Sturgeon prevails again at Supreme Court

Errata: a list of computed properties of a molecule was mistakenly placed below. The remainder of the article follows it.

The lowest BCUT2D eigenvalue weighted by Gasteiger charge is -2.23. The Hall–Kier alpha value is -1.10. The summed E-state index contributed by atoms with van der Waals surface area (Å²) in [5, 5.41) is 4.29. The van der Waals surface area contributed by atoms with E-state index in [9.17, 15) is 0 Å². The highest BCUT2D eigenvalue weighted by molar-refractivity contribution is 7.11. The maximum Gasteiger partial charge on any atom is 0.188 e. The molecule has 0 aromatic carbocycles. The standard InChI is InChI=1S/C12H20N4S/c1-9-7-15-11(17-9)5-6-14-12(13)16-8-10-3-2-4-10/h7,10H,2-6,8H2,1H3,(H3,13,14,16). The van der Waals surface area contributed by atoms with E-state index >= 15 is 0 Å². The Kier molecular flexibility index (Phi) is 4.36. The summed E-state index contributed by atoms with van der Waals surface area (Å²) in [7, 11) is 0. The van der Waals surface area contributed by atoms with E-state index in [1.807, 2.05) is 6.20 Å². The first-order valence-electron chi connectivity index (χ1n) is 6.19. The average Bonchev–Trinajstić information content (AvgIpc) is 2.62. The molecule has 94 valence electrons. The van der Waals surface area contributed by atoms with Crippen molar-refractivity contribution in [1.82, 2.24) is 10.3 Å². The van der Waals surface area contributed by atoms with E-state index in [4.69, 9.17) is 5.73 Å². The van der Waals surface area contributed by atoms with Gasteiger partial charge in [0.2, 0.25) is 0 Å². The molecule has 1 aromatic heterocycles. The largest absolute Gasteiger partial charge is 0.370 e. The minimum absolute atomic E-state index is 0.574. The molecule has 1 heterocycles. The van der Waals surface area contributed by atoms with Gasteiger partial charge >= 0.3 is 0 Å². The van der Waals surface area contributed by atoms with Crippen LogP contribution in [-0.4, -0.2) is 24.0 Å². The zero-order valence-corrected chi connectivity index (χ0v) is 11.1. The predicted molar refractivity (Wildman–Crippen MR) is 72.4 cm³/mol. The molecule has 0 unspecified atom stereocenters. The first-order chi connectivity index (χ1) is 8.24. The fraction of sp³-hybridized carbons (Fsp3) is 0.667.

An Alaska moose hunter whose case against the federal government made a rare second trip to the U.S. Supreme Court prevailed on March 26. The ruling marks a win for Alaskans unhappy with federal “overreach” on some public lands but doesn’t topple rural subsistence rights as some feared it might. John Sturgeon sued the National Park Service after rangers on the Yukon-Charley Rivers National Preserve in 2007 ordered him off the hovercraft he used for moose-hunting trips through the shallows of the Nation River near the Canadian border. The park service claimed the right to manage navigable waters inside parks and preserves. The state maintained that management of those waters was clearly left to the state, which allows hovercrafts. U.S. Supreme Court justices in this week’s decision ruled unanimously that the Nation River doesn’t qualify as “public land” for the purposes of the Alaska National Interest Lands Conservation Act. The sweeping 1980 law created 10 new national park units following natural boundaries rather than federally owned lands, adding more than 18 million acres of state, Native and private land. Nor does the park service have authority to regulate Sturgeon’s activities on the part of the river that falls within the preserve, according to a ruling authored by Justice Elena Kagan for the court. “That means Sturgeon can again rev up his hovercraft in search of moose,” Kagan wrote. Sturgeon, reached in Anchorage a few hours after the ruling, said he planned to do just that in September. “I’m really happy with the decision,” he said. Sturgeon cheered the restored access to once-secret hunting grounds on the Nation that he’d visited since 1971. But he also expressed gratitude that the Supreme Court ruling upheld the so-called Katie John decisions that underlie Alaska’s federal subsistence fishing rights. “Katie John was a casualty that I didn’t intend on,” Sturgeon said March 26. “I’m glad they said it doesn’t disturb Katie John.” He said he called Alaska Federation of Natives president and CEO Julie Kitka March 26 and they agreed it was a good outcome. Sturgeon said AFN and he, along with U.S. Sen. Lisa Murkowski, had worked unsuccessfully on a compromise solution that would have left Katie John intact but “this was just as good.” “Alaska is different by law,” he said. “Alaska is different, our parks and preserves and refuges are not managed like they do down south. I think that’s pretty important.” A park service spokesman said the agency is reviewing the Supreme Court decision to “determine what changes will be necessary to bring existing policy in line with today’s ruling.” Ruth Botstein, the assistant district attorney who successfully argued the case last year on the state’s behalf, was one of numerous at-will employees dismissed by Gov. Mike Dunleavy last fall when he came into office. The ruling is the second time the court had heard the case — and generally ruled in Sturgeon’s favor. Justices in 2016 ordered the 9th U.S. Circuit Court of Appeals to take another look at the case, particularly the provisions about ANILCA exceptions. The unanimous decision of all eight justices declared the 9th Circuit had taken a “topsy-turvy” approach to the law when it said a National Park Service rule banning hovercraft in the Lower 48 must be applied to Alaska. It ordered the lower court to reconsider the issue in light of ANILCA, which created an “Alaska exception” to many of the normal rules applied to national parks, wilderness areas, refuges and other preserves. Over time, the case grew more complicated since that first visit to the Supreme Court. The lawsuit grew into a potential test of the legal precedents, named for the late Ahtna elder and litigant Katie John, which for two decades have provided the legal underpinning of federal subsistence fishing rights in Alaska. Federal rules give priority to rural subsistence families in times of shortage. The Supreme Court decision this week does not undermine the Katie John precedents, said Heather Kendall-Miller, an Anchorage-based attorney with the Native American Rights Fund who drew up a brief in the case for the Alaska Federation of Natives. “The Katie John cases remain the law of the land,” Kendall-Miller said. Just one footnote about halfway through the 46-page ruling makes the ruling’s precision clear: the Katie John provisions are “not at issue in this case, and we therefore do not disturb the Ninth Circuit’s holdings that the Park Service may regulate subsistence fishing on navigable waters.” AFN released a statement March 26 congratulating Sturgeon on the ruling and saying the decision was also a victory for subsistence users. “This is good news for the Alaska Native community and for rural Alaskan subsistence users,” Kitka said in the statement. “Our Board previously approved two principles related to the case: private landowner’s access to — and use of — inholdings within conservation system units; and no net loss to subsistence rights. This ruling accomplishes both.” Alaska’s congressional delegation in 2015 submitted an amicus brief in support of Sturgeon. The delegation welcomed the Supreme Court decision as upholding “promises made to Alaskans in ANILCA” that the park service doesn’t have expansive rights over state and native lands. “During its inception, Senator Ted Stevens and I worked hard to make ANILCA fair to sportsmen, Native communities, and energy developers,” Rep. Don Young wrote in a statement. “Our legislation was intentionally written so that the Alaskan people wouldn’t need to ask the Federal government for permission to use the lands they had been stewards of for generations.” Young and Murkowski also praised the ruling for not disturbing the Katie John decision. Members of the state senate majority cheered the decision that the Nation River is state rather than federal land and navigable inside Alaska national parks. Sen. Bert Stedman, R-Sitka, also referenced the Taku and Stikine rivers in Southeast as “clearly navigable waters and the domain of the state, not the federal government.” The Supreme Court decision includes a concurring opinion from justices Sonia Sotomayor and Ruth Bader Ginsburg recognizing the ruling raises uncertainty about the park service’s authority over navigable waters in Alaska’s parks. “Many of Alaska’s navigable rivers course directly through the heart of protected parks, monuments, and preserves. A decision that leaves the Service with no authority, or only highly constrained authority, over those rivers would undercut Congress’ clear expectations in enacting ANILCA and could have exceedingly damaging consequences,” Sotormayor wrote in the opinion. Congress, through ANILCA, intended for the park service to protect and regulate Alaska rivers. If so, she continued, it’s up to Congress to “clarify the broad scope of the Service’s authority over Alaska’s navigable waters.” The National Parks Conservation Association, involved in the case as a “friend of the court” supporting the park service, called the ruling disappointing but said the concurring opinion “makes it clear that the park service still has the authority to protect park lands from resource damage.” “Yukon-Charley Rivers National Preserve was created in part to protect the rivers and lakes that run through this wilderness,” the group’s Alaska regional director Jim Adams said in a statement. “Eliminating the hovercraft rule in Alaska is a loss for the ‘wild’ that makes these places special to people.” Sturgeon said the ruling probably doesn’t mean hunters in hovercraft will descend on the Nation, which is so sprawling and shallow that it’s hard to travel without extra support. He put his own now-famous hovercraft into his two-car garage and rebuilt it from scratch with new engine he tested just last Saturday. “I started it up and broke the engine in,” he said. “I did it all myself and was very surprised when it actually ran.”